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Canada Goose

Branta canadensis

Geese Family

Waterfowl Identification

Canada Goose

Similar Waterfowl:
Both sexes of Canada geese have a black head and neck except for broad white cheek patches extending from the throat to the rear of the eye. The female of a breeding pair is often smaller. The breast, abdomen, and flanks range in coloring from a light gray to a dark chocolate brown, either blending into the black neck or being separated from it by a wide white collar. The back and scapulars are darker brown, the rump is blackish, and the tail is blackish brown with U-shaped white band on rump. The bill, legs, and feet are black.
Typical Size:
The male and female average 36 inches in length and weigh 9 pounds. They have a wingspan of 66 inches.
The Canada goose has varied habitats ranging from semi-desert, to temperate rainforest, to arctic tundra areas.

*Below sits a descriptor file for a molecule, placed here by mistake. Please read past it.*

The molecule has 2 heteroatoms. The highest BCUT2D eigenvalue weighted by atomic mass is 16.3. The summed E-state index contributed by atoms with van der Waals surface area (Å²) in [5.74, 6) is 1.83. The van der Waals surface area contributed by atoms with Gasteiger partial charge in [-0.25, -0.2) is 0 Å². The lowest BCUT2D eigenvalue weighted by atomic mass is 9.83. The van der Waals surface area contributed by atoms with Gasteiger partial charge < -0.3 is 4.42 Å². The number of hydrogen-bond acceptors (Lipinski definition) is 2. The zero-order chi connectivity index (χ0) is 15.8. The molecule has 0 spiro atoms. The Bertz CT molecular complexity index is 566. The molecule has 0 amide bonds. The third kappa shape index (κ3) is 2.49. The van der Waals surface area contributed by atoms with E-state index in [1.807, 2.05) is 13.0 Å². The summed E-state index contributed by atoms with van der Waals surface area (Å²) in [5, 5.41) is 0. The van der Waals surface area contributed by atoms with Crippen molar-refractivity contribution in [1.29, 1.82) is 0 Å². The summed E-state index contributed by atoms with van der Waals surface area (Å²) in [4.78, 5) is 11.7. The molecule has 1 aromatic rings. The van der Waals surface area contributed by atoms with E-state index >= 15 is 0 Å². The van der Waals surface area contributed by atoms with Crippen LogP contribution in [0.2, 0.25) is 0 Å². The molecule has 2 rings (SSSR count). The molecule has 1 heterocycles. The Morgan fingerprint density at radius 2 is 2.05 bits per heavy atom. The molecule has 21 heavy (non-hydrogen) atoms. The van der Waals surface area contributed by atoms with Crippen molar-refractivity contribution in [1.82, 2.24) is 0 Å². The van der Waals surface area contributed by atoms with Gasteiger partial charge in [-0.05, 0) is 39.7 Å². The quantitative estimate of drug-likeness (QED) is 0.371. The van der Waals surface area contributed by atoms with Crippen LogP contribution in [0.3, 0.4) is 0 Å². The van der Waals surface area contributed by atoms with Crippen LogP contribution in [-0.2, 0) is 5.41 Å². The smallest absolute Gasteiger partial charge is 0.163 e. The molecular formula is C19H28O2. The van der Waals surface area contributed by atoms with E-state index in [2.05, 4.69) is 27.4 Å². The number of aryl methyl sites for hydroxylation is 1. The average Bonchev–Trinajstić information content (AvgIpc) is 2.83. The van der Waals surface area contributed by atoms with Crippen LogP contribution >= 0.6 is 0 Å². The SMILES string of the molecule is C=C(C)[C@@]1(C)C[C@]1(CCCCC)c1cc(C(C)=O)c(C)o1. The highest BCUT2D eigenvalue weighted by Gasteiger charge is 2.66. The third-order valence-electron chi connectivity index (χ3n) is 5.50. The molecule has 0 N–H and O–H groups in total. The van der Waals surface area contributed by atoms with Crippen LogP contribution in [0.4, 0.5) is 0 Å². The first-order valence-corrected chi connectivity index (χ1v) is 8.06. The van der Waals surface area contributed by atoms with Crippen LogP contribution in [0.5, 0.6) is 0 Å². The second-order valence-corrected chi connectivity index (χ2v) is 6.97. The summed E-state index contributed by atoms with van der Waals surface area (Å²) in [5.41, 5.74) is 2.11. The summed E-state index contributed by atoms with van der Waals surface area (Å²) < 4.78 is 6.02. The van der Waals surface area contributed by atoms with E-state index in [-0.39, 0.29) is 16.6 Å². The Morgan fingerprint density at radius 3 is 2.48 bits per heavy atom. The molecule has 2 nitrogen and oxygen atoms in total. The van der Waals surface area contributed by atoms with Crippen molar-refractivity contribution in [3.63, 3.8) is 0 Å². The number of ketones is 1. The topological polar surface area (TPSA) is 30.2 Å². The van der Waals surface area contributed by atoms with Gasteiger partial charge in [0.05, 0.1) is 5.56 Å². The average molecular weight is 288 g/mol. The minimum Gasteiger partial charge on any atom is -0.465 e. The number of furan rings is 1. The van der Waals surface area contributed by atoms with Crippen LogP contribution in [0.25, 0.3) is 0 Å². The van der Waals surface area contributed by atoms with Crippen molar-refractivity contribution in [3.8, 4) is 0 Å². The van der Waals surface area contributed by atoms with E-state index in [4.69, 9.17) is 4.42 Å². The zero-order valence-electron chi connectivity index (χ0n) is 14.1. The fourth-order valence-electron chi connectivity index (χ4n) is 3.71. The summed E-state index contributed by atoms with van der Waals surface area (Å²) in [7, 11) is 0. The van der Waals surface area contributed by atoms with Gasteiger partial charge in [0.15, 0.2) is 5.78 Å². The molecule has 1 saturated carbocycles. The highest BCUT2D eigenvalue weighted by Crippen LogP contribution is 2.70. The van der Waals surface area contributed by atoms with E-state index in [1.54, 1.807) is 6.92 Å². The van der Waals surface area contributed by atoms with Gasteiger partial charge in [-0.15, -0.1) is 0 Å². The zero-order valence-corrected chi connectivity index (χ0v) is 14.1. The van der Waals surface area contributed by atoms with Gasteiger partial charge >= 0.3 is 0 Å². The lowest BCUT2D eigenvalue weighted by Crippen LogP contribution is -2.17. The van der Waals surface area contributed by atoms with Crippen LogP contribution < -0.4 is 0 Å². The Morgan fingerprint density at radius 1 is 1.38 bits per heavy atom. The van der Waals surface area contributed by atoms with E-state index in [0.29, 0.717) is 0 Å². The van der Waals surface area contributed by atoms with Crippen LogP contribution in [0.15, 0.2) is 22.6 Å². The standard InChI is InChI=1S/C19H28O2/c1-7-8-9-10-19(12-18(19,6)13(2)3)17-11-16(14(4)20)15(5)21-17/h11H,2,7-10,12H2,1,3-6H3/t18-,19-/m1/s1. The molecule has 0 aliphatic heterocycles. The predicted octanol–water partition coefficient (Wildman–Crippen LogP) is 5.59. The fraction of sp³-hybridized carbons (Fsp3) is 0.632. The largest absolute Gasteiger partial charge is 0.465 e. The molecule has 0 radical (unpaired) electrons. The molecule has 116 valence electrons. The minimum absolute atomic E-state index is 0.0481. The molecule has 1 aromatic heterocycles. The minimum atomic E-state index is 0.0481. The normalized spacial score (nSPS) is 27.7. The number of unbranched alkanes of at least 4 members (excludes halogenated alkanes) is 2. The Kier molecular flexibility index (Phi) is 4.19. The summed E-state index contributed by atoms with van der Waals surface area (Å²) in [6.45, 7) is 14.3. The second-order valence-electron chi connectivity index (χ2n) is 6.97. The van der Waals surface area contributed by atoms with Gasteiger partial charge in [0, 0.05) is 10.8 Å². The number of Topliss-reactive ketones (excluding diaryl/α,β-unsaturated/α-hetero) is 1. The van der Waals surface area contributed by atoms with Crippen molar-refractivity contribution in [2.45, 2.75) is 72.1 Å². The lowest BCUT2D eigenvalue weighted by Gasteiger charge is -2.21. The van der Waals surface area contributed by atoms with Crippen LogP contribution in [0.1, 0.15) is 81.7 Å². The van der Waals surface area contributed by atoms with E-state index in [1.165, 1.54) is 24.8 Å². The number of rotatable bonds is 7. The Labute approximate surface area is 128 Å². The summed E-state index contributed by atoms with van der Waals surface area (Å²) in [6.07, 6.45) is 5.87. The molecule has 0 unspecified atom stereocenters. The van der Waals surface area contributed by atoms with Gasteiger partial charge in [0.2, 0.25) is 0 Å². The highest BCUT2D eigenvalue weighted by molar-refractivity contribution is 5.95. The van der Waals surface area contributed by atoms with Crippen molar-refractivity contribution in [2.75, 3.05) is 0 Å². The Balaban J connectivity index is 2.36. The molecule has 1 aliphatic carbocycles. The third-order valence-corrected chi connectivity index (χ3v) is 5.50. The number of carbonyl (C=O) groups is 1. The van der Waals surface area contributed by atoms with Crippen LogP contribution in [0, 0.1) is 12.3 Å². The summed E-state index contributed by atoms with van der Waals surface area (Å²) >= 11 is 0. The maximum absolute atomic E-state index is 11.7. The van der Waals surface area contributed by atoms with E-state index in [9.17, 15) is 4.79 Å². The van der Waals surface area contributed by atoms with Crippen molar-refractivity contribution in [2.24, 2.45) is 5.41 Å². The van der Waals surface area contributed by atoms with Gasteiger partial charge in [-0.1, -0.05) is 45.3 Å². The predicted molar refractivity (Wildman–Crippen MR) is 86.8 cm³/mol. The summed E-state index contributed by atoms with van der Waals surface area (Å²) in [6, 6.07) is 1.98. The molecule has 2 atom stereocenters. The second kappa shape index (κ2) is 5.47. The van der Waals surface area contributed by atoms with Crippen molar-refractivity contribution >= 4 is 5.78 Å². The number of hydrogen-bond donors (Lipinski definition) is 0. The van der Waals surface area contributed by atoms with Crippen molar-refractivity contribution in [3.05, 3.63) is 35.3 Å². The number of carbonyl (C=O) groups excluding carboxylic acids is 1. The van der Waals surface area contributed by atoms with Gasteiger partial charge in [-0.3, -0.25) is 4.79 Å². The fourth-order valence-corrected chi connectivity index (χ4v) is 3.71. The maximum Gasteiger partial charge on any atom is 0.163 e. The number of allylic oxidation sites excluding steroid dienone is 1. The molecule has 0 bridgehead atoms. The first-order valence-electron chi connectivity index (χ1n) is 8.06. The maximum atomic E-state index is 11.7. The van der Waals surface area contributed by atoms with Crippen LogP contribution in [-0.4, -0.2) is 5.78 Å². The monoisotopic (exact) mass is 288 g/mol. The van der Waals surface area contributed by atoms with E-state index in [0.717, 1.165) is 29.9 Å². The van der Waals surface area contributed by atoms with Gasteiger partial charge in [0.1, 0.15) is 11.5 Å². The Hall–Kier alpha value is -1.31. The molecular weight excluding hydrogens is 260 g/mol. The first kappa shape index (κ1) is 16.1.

Canada geese exhibit very strong family and pair bonds. They tend to return to their natal homes to nest. There are 11 recognized subspecies of Canada geese that nest across North America. Female Canada geese lay an average of 4 to 6 eggs.
The Canada goose will make extensive use of agricultural fields found adjacent to wetland areas.
Wintering habitat for Canada geese is slightly less diverse than breeding habitat. In eastern North America, grain producing agricultural lands adjacent to estuarine or salt-water marshes with bulrush and cordgrass provide ideal winter habitat in the form of food and protection. In the Midwestern United States, refuges with fresh-water marshes and abundant food crops attract increasing numbers of Canada geese that previously had migrated to the Gulf Coast.
Flyway Patterns:
The majority of the Canada goose will use the Mississippi flyway while some have become non migratory in the Pacific northwest due to the temperate climate.
Flight Formation:
High flying flocks in "V's" or irregular lines. Wing beats are deep and powerful. Flight speeds can reach 70 MPH.
Both males and females have a deep resonant HONK.